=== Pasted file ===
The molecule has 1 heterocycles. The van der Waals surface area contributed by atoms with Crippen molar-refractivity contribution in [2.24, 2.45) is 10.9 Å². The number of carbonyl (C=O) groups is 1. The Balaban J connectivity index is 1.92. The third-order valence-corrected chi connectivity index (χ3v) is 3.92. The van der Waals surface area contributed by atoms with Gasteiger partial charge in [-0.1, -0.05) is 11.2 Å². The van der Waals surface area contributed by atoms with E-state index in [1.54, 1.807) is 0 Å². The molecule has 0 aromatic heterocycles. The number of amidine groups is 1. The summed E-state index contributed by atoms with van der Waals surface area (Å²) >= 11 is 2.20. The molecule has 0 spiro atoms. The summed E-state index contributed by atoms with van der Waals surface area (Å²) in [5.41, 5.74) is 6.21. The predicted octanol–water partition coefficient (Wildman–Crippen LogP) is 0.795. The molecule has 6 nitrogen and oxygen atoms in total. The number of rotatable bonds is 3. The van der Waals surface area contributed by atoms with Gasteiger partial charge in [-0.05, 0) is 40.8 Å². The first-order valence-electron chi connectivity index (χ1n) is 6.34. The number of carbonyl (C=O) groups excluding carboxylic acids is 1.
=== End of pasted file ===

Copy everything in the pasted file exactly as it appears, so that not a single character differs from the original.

The molecule has 1 heterocycles. The van der Waals surface area contributed by atoms with Crippen molar-refractivity contribution in [2.24, 2.45) is 10.9 Å². The number of carbonyl (C=O) groups is 1. The Balaban J connectivity index is 1.92. The third-order valence-corrected chi connectivity index (χ3v) is 3.92. The van der Waals surface area contributed by atoms with Gasteiger partial charge in [-0.1, -0.05) is 11.2 Å². The van der Waals surface area contributed by atoms with E-state index in [1.54, 1.807) is 0 Å². The molecule has 0 aromatic heterocycles. The number of amidine groups is 1. The summed E-state index contributed by atoms with van der Waals surface area (Å²) >= 11 is 2.20. The molecule has 0 spiro atoms. The summed E-state index contributed by atoms with van der Waals surface area (Å²) in [5.41, 5.74) is 6.21. The predicted octanol–water partition coefficient (Wildman–Crippen LogP) is 0.795. The molecule has 6 nitrogen and oxygen atoms in total. The number of rotatable bonds is 3. The van der Waals surface area contributed by atoms with Gasteiger partial charge in [-0.05, 0) is 40.8 Å². The first-order valence-electron chi connectivity index (χ1n) is 6.34. The number of carbonyl (C=O) groups excluding carboxylic acids is 1.